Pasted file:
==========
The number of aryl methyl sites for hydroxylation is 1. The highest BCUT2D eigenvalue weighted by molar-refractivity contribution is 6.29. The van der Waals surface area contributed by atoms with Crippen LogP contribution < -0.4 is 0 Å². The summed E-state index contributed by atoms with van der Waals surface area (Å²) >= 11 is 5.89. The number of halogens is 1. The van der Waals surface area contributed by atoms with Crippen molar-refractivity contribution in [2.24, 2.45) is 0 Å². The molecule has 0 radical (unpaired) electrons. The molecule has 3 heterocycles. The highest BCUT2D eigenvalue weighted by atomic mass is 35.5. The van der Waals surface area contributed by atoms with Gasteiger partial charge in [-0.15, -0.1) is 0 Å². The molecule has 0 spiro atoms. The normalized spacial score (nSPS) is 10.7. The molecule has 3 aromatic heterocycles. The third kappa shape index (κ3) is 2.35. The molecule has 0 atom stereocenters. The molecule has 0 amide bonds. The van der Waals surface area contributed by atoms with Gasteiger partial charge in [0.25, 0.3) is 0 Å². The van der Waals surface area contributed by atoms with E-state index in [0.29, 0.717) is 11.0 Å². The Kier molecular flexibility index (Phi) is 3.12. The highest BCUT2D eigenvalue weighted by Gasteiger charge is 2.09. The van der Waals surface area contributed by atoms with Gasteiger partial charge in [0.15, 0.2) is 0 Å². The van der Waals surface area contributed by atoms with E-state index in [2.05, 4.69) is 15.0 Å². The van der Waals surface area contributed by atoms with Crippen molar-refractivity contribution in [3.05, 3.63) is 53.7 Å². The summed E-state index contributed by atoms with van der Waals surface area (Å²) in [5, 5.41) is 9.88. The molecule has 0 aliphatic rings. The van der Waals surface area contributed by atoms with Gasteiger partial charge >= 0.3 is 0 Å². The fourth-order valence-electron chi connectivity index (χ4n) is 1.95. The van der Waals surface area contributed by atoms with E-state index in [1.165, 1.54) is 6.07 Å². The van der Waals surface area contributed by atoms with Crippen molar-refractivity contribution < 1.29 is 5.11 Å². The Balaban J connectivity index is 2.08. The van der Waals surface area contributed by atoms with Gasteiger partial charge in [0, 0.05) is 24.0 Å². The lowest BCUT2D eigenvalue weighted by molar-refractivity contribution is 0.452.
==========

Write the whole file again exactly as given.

The number of aryl methyl sites for hydroxylation is 1. The highest BCUT2D eigenvalue weighted by molar-refractivity contribution is 6.29. The van der Waals surface area contributed by atoms with Crippen LogP contribution < -0.4 is 0 Å². The summed E-state index contributed by atoms with van der Waals surface area (Å²) >= 11 is 5.89. The number of halogens is 1. The van der Waals surface area contributed by atoms with Crippen molar-refractivity contribution in [2.24, 2.45) is 0 Å². The molecule has 0 radical (unpaired) electrons. The molecule has 3 heterocycles. The highest BCUT2D eigenvalue weighted by atomic mass is 35.5. The van der Waals surface area contributed by atoms with Gasteiger partial charge in [-0.15, -0.1) is 0 Å². The molecule has 0 spiro atoms. The normalized spacial score (nSPS) is 10.7. The molecule has 3 aromatic heterocycles. The third kappa shape index (κ3) is 2.35. The molecule has 0 atom stereocenters. The molecule has 0 amide bonds. The van der Waals surface area contributed by atoms with Gasteiger partial charge in [0.25, 0.3) is 0 Å². The van der Waals surface area contributed by atoms with E-state index in [0.29, 0.717) is 11.0 Å². The Kier molecular flexibility index (Phi) is 3.12. The highest BCUT2D eigenvalue weighted by Gasteiger charge is 2.09. The van der Waals surface area contributed by atoms with Gasteiger partial charge in [0.15, 0.2) is 0 Å². The van der Waals surface area contributed by atoms with E-state index in [2.05, 4.69) is 15.0 Å². The van der Waals surface area contributed by atoms with Crippen molar-refractivity contribution in [3.05, 3.63) is 53.7 Å². The summed E-state index contributed by atoms with van der Waals surface area (Å²) in [5, 5.41) is 9.88. The molecule has 0 aliphatic rings. The van der Waals surface area contributed by atoms with Gasteiger partial charge >= 0.3 is 0 Å². The fourth-order valence-electron chi connectivity index (χ4n) is 1.95. The van der Waals surface area contributed by atoms with E-state index in [1.165, 1.54) is 6.07 Å². The van der Waals surface area contributed by atoms with Crippen molar-refractivity contribution < 1.29 is 5.11 Å². The Balaban J connectivity index is 2.08. The van der Waals surface area contributed by atoms with Gasteiger partial charge in [0, 0.05) is 24.0 Å². The lowest BCUT2D eigenvalue weighted by molar-refractivity contribution is 0.452.